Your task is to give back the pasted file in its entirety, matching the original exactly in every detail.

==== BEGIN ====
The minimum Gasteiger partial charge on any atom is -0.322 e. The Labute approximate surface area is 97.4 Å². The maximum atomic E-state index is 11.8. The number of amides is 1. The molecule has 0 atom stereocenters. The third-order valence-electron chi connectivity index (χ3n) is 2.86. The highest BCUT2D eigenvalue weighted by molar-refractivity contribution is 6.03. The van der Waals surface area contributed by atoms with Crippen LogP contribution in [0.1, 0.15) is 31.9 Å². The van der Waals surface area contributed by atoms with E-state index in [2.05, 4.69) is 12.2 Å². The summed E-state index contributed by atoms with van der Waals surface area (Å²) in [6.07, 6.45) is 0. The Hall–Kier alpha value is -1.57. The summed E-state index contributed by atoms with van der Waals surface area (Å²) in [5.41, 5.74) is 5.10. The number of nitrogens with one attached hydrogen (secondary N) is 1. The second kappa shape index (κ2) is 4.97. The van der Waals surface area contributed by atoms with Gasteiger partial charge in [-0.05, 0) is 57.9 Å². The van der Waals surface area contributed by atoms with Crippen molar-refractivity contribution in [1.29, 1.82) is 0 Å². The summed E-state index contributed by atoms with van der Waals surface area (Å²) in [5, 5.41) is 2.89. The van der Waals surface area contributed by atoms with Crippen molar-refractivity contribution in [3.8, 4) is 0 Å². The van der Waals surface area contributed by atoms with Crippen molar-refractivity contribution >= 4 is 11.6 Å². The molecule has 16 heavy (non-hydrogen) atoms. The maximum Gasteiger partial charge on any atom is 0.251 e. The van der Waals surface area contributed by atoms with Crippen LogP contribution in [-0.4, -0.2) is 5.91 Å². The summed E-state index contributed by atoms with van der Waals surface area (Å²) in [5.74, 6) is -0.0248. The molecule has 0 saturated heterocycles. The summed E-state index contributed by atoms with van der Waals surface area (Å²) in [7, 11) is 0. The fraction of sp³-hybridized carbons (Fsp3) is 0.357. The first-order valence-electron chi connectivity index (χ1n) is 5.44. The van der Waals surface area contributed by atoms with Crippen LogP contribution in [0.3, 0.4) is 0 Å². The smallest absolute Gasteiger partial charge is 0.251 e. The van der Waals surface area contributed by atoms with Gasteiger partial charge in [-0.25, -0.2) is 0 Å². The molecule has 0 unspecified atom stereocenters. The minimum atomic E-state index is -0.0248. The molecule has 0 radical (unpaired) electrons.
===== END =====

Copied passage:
The minimum Gasteiger partial charge on any atom is -0.322 e. The Labute approximate surface area is 97.4 Å². The maximum atomic E-state index is 11.8. The number of amides is 1. The molecule has 0 atom stereocenters. The third-order valence-electron chi connectivity index (χ3n) is 2.86. The highest BCUT2D eigenvalue weighted by molar-refractivity contribution is 6.03. The van der Waals surface area contributed by atoms with Crippen LogP contribution in [0.1, 0.15) is 31.9 Å². The van der Waals surface area contributed by atoms with E-state index in [2.05, 4.69) is 12.2 Å². The summed E-state index contributed by atoms with van der Waals surface area (Å²) in [6.07, 6.45) is 0. The Hall–Kier alpha value is -1.57. The summed E-state index contributed by atoms with van der Waals surface area (Å²) in [5.41, 5.74) is 5.10. The number of nitrogens with one attached hydrogen (secondary N) is 1. The second kappa shape index (κ2) is 4.97. The van der Waals surface area contributed by atoms with Gasteiger partial charge in [-0.05, 0) is 57.9 Å². The van der Waals surface area contributed by atoms with Crippen molar-refractivity contribution in [1.29, 1.82) is 0 Å². The summed E-state index contributed by atoms with van der Waals surface area (Å²) in [5, 5.41) is 2.89. The van der Waals surface area contributed by atoms with Crippen molar-refractivity contribution in [3.8, 4) is 0 Å². The van der Waals surface area contributed by atoms with Crippen molar-refractivity contribution >= 4 is 11.6 Å². The molecule has 16 heavy (non-hydrogen) atoms. The maximum Gasteiger partial charge on any atom is 0.251 e. The van der Waals surface area contributed by atoms with Crippen LogP contribution in [-0.4, -0.2) is 5.91 Å². The summed E-state index contributed by atoms with van der Waals surface area (Å²) in [5.74, 6) is -0.0248. The molecule has 0 saturated heterocycles. The summed E-state index contributed by atoms with van der Waals surface area (Å²) in [7, 11) is 0. The fraction of sp³-hybridized carbons (Fsp3) is 0.357. The first-order valence-electron chi connectivity index (χ1n) is 5.44. The van der Waals surface area contributed by atoms with Crippen LogP contribution in [0.3, 0.4) is 0 Å². The smallest absolute Gasteiger partial charge is 0.251 e. The van der Waals surface area contributed by atoms with Gasteiger partial charge in [-0.25, -0.2) is 0 Å². The molecule has 0 unspecified atom stereocenters. The minimum atomic E-state index is -0.0248. The molecule has 0 radical (unpaired) electrons.